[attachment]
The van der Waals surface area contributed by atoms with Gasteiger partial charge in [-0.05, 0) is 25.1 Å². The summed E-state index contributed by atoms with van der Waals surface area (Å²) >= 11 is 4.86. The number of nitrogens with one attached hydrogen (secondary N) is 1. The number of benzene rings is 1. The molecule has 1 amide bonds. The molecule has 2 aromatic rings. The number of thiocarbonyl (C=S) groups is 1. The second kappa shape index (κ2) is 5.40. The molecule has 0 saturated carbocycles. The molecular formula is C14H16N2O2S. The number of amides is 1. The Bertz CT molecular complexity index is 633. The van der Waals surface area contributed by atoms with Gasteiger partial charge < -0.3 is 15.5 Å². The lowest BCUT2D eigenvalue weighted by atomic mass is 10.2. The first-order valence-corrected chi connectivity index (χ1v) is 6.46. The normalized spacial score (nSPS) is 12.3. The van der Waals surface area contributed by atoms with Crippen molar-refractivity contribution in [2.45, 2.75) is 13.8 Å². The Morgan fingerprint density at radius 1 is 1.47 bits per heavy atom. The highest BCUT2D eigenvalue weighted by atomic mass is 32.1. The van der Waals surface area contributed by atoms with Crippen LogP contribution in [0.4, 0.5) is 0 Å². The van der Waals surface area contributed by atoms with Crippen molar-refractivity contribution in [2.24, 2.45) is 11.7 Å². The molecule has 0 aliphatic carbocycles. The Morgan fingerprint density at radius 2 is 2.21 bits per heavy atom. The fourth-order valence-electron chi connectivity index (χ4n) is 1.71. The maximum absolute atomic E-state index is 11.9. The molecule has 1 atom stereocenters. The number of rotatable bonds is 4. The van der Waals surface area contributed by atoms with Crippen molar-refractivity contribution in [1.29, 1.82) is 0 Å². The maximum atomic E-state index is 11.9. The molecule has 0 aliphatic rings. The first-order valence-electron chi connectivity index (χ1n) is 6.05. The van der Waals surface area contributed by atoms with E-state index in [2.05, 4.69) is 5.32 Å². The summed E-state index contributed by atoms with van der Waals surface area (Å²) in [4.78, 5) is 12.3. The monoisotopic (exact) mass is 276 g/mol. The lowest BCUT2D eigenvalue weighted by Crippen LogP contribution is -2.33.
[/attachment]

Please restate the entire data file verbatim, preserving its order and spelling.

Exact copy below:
The van der Waals surface area contributed by atoms with Gasteiger partial charge in [-0.05, 0) is 25.1 Å². The summed E-state index contributed by atoms with van der Waals surface area (Å²) >= 11 is 4.86. The number of nitrogens with one attached hydrogen (secondary N) is 1. The number of benzene rings is 1. The molecule has 1 amide bonds. The molecule has 2 aromatic rings. The number of thiocarbonyl (C=S) groups is 1. The second kappa shape index (κ2) is 5.40. The molecule has 0 saturated carbocycles. The molecular formula is C14H16N2O2S. The number of amides is 1. The Bertz CT molecular complexity index is 633. The van der Waals surface area contributed by atoms with Gasteiger partial charge < -0.3 is 15.5 Å². The lowest BCUT2D eigenvalue weighted by atomic mass is 10.2. The first-order valence-corrected chi connectivity index (χ1v) is 6.46. The normalized spacial score (nSPS) is 12.3. The van der Waals surface area contributed by atoms with Crippen molar-refractivity contribution in [2.45, 2.75) is 13.8 Å². The Morgan fingerprint density at radius 1 is 1.47 bits per heavy atom. The highest BCUT2D eigenvalue weighted by atomic mass is 32.1. The van der Waals surface area contributed by atoms with Crippen LogP contribution in [0.4, 0.5) is 0 Å². The van der Waals surface area contributed by atoms with Crippen molar-refractivity contribution in [2.24, 2.45) is 11.7 Å². The molecule has 0 aliphatic carbocycles. The Morgan fingerprint density at radius 2 is 2.21 bits per heavy atom. The fourth-order valence-electron chi connectivity index (χ4n) is 1.71. The maximum absolute atomic E-state index is 11.9. The molecule has 1 atom stereocenters. The number of rotatable bonds is 4. The van der Waals surface area contributed by atoms with Crippen molar-refractivity contribution in [1.29, 1.82) is 0 Å². The maximum atomic E-state index is 11.9. The molecule has 0 aliphatic rings. The first-order valence-electron chi connectivity index (χ1n) is 6.05. The van der Waals surface area contributed by atoms with E-state index in [2.05, 4.69) is 5.32 Å². The summed E-state index contributed by atoms with van der Waals surface area (Å²) in [4.78, 5) is 12.3. The monoisotopic (exact) mass is 276 g/mol. The lowest BCUT2D eigenvalue weighted by Crippen LogP contribution is -2.33.